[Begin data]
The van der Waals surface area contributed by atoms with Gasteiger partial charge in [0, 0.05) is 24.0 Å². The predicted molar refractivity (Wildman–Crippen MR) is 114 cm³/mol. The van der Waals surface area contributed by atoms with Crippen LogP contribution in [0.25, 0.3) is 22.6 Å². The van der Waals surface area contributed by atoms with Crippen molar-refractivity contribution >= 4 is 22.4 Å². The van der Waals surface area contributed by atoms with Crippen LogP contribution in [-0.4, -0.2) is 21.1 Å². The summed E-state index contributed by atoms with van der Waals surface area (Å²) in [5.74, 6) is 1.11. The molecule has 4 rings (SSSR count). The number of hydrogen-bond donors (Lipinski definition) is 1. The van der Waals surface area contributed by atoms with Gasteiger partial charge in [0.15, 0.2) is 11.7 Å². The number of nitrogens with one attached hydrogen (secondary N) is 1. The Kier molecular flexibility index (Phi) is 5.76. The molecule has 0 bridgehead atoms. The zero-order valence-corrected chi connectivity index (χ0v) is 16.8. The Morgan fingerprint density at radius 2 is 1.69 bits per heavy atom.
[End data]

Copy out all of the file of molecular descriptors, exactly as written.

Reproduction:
The van der Waals surface area contributed by atoms with Gasteiger partial charge in [0, 0.05) is 24.0 Å². The predicted molar refractivity (Wildman–Crippen MR) is 114 cm³/mol. The van der Waals surface area contributed by atoms with Crippen LogP contribution in [0.25, 0.3) is 22.6 Å². The van der Waals surface area contributed by atoms with Crippen molar-refractivity contribution >= 4 is 22.4 Å². The van der Waals surface area contributed by atoms with Crippen LogP contribution in [-0.4, -0.2) is 21.1 Å². The summed E-state index contributed by atoms with van der Waals surface area (Å²) in [5.74, 6) is 1.11. The molecule has 4 rings (SSSR count). The number of hydrogen-bond donors (Lipinski definition) is 1. The van der Waals surface area contributed by atoms with Gasteiger partial charge in [0.15, 0.2) is 11.7 Å². The number of nitrogens with one attached hydrogen (secondary N) is 1. The Kier molecular flexibility index (Phi) is 5.76. The molecule has 0 bridgehead atoms. The zero-order valence-corrected chi connectivity index (χ0v) is 16.8. The Morgan fingerprint density at radius 2 is 1.69 bits per heavy atom.